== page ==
Jump to content
I Forge Iron

Sask Mark

  • Posts

  • Joined

  • Last visited

Everything posted by Sask Mark

  1. OK, thank-you Dave. If you would like any dimensions of my hammer, I can try to measure them for you.
  2. It was made post 1910 (they were stamped with "England" after 1910).
  3. Dave, are you aware of compatability of parts with Western Giant hammers. I believe they were made in Canada as Little Giant replicas. I sent Keri a bunch of measurements and dimensions from my 25 pounder but she never got back to me with her thoughts on compatability.
  4. According to Anvils in America, this was made in approximately 1912.
  5. I think your anvil is stamped "302 lbs" for 302 pounds. That stamping looks fairly typical for many Soderfors anvils that I have seen. Fantastic anvil, even better that it was free. Congratulations on the toy and welcome to the forum.
  6. Reminds me of when this one was for sale: I wonder if anyone bought this one?
  7. That looks fantastic! I would be worried of spending too much time outside staring at the front of the shop rather than inside working on projects.
  8. There's a seller on ebay that usually has them for sale. http://www.ebay.com/itm/BLACKSMITHING-ROSE-BLANKS-12-Sets-Flowers-Blacksmith-12-Flowers-Roses-Forging-/281120439345?pt=LH_DefaultDomain_0&hash=item4174157c31 I have a plasma cutter and 18 ga steel in my shop and I still wouldn't try cutting my own when I can buy these instead. For the amount of time and consumables required, I would rather buy these blanks for under $5/flower.
  9. I forge weld a piece of 1/4" square stock around the stem and then shaping it. This gives a good solid base to seat the rose components against. I learned this from Mark Aspery's Youtube video:
  10. Very nice. What did you do for etching? I have a project coming up using the same steels and I love the contrast you have in your blade.
  11. That is an awesome hammer. If I only lived about 1500 miles closer...
  12. Peter Wright had a few different stampings through their history according to Anvils in America. The one I am most familiar with is as follows: They had the name stamped, usually with "Patent" under the name. "Solid Wrought" was usually stamped in a circular pattern. After about 1910, the word "England" was stamped. Then the weight in the hundred weight system was stamped at about the waist level. There were usually characters stamped on the front of the feet as well.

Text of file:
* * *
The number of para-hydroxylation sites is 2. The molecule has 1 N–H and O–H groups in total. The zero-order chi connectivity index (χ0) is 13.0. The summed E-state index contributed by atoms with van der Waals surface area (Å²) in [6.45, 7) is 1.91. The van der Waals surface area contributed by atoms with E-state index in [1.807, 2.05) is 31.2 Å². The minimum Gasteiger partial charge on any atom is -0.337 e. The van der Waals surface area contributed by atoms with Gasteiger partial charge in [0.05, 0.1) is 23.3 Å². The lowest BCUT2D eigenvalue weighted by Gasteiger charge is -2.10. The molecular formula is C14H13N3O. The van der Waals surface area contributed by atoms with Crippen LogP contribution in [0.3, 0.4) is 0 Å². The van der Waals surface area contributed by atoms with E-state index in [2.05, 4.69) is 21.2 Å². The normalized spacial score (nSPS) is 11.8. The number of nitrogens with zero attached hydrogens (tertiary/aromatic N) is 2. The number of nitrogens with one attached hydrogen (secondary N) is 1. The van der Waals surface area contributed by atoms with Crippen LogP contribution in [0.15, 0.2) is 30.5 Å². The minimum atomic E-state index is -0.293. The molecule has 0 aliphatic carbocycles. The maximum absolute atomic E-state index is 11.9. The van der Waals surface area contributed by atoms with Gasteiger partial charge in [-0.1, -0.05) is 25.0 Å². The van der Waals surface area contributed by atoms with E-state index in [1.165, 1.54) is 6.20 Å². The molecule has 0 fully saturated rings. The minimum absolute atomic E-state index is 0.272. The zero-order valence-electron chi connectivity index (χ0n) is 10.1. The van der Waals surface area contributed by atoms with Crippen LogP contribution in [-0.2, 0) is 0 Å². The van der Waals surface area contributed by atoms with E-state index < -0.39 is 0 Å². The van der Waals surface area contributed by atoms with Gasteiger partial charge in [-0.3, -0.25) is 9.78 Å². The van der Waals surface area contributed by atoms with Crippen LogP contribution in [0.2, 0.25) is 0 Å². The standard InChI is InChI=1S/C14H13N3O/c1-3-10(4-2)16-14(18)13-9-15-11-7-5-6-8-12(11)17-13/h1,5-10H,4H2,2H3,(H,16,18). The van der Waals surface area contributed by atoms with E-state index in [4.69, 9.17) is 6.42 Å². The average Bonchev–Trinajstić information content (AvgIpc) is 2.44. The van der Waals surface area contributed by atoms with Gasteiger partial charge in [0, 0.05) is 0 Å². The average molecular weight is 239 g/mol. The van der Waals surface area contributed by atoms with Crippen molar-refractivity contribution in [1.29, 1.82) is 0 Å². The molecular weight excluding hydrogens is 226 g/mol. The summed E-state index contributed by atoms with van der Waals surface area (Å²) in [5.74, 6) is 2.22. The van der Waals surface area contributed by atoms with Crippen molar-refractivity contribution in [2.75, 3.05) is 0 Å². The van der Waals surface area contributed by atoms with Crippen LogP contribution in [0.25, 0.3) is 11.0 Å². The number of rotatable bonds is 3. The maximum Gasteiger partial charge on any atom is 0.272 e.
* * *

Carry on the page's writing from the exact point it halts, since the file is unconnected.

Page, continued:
13. Looks like a Peter Wright. I'm guessing the 'EN' is part of 'PATENT"
  14. I hope for the best for you Neil. Both of my brother's little ones were significantly premature. It's definitely a challenge. Best of luck.
  15. Be gentle with it. I have seen quite a few of those and a vast majority were pretty badly beaten up. They are cast iron and quite prone to chipping.
  16. Looks awesome! Grant showed me the hammer he bought from you and it was an amazing piece of equipment.
  17. Canadian blower and Forge anvils are low quality cast iron anvils. I have seen about 20 of them now and probably about 18 of them were in very poor condition (I have one and sold one). If you do buy one, don't expect to get a lot of functional use as an anvil out of it.
  18. Glad to hear you are feeling better Mr. Sprado.
  19. I always slide the anvils as far forward as possible when I haul them. I strap them right up against the front of the box of my truck. That way, if i have to get on the brakes in a hurry, the anvil won't start sliding and gain momentum. It's unlikely that you will be accelerating fast enough to cause the anvil to slide backwards...
  20. If I remember correctly (I don't have my AIA with me now), one of the former employees of Columbus Forge and Iron left the company to start his own forging company.
  21. Your anvil was made in approx. 1913 according to Mr. Postman. Anvils in America states that Belknap anvils were made by the Columbus Anvil and Forging Company (makers of Arm and Hammer anvils), not the Columbus Forge and Iron Company (makers of Trenton anvils).
  • Create New...